mall fillers, juvaderm, grew high single digit miss the united states. why will the second half be better? one of our competitors was taken off the market by an injunction. we are now regaining market share, year over year we should do better than market growth. 82% market share again in july. >> we spent a lot of time on migraine. i'm starting to see the ads. all these medical ads make it sound like you don't want to take the product. they have a million warnings. but are they driving people to the thousand some migraine specialists you have trained? >> we have both in print branded ads and unbranded ads which talk about the disease awareness about chronic migraine. we have tv ads unbranded as well. in a little way we could say there is a little bit of google how many minutes do they go through and do they go all the way to find a doctor. we have trained neurologists and there is the link. >> i promised you last time because you said, listen, jim. this is big. this is a big second half story. >> yeah. well, first of all, continual growth on this first indication and neurogenic
his nevertheless, his ld tellinge in the united states because he d the attorney bel is somewhere in murder mystery nalps. a family attacked. two young girl including a hours inside the family's car underneath bodies. i'll have more awkward conversations thanut the economy more than a few times before they're grown. but it's for them, so i've found a way. who matters most to you says the most about you. massmutual is owned by our policyholders so they matter most to us. massmutual. we'll help you get there. sfx: sounds of marching band and crowd cheering sfx: sounds of marching band and crowd cheering so, i'm walking down the street, sfx: sounds of marching band d crowd cheering just you know walking, sfx: sounds of marching band and crowd cheering and i found myself in the middle of this parade honoring america's troops. which is actually quite fitting because geico has been serving e military for over 75 years. aawh no, look, i know this is about the troops and not about me. right, but i don't look like that. who can i write a letter to about this? ge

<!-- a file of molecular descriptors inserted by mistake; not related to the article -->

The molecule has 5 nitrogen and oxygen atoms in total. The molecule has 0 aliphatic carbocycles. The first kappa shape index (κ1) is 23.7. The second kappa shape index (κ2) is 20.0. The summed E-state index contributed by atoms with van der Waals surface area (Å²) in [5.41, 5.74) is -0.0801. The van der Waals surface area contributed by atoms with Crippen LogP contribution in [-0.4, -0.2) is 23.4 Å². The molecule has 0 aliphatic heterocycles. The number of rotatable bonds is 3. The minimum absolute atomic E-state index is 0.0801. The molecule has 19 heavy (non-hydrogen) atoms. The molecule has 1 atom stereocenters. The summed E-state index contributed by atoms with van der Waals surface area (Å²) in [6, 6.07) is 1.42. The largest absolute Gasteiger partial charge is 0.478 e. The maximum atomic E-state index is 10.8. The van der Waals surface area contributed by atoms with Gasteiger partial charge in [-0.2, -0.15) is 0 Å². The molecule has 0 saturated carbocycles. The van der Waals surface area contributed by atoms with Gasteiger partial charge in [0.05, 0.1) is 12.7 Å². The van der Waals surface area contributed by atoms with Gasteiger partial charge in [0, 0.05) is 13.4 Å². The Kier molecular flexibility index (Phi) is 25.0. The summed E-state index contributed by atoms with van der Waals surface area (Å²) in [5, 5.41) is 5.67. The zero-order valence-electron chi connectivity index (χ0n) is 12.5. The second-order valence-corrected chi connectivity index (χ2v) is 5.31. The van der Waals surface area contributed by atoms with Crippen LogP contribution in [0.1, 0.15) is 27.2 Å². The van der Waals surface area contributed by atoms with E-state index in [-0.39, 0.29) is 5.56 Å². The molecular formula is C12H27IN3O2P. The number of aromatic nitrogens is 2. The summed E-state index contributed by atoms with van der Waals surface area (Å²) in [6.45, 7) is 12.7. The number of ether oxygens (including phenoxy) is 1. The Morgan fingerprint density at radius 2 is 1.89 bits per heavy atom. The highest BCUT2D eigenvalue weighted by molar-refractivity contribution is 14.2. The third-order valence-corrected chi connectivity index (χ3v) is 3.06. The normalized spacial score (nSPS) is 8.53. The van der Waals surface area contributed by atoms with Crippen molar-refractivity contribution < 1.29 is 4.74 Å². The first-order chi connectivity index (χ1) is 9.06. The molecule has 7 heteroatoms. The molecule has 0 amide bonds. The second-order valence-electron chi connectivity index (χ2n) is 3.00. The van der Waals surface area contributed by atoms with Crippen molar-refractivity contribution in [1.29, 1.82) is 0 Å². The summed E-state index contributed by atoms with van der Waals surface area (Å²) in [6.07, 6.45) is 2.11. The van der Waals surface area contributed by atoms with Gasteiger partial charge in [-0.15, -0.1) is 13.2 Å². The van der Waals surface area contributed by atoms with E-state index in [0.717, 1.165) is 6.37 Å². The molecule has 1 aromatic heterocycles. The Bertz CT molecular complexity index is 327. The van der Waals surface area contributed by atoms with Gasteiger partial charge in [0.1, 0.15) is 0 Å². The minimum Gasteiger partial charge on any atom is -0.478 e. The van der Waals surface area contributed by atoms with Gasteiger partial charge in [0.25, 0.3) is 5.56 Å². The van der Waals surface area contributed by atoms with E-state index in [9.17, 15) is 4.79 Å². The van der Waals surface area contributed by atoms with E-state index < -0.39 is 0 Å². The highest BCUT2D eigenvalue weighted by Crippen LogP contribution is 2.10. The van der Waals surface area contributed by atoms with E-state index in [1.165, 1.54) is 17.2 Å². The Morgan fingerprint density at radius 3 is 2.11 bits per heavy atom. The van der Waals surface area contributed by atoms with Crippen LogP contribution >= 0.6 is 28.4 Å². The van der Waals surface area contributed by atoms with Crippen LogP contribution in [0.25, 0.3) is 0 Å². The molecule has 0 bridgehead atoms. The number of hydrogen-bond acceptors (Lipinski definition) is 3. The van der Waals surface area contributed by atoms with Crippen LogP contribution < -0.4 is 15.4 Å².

of the united states. can you handle that kind of pressure? >> i would be lying if i said that's not flattering. it's flattering to everybody. but the biggest mistake i can make is to believe the press, to believe the hype. >> he was elected mayor in 2009 and re-elected with 82% of the vote. now he's 37, the youngest mayor of a top 50 city in the united states. he's also used to the baby face jokes. >> i think one of the funnier things that has happened to you when you first met president barack obama he jokingly asked if you were the intern. >> that's right. >> you being asked to do the speech is that making up for that jab. >> i don't know. i don't know. i always got the age jokes at different points in my career. >> is it still happening? >> every now and then. but i'm starting to get the gray hair from my 3-year-old daughter and from politics. >> this is the biggest speech of castro's career. latinos enjoyed prominent speaking roles at the republican convention and castro must convince latinos to stick with president barack obama. >> president obama has not been a friend of the latino commu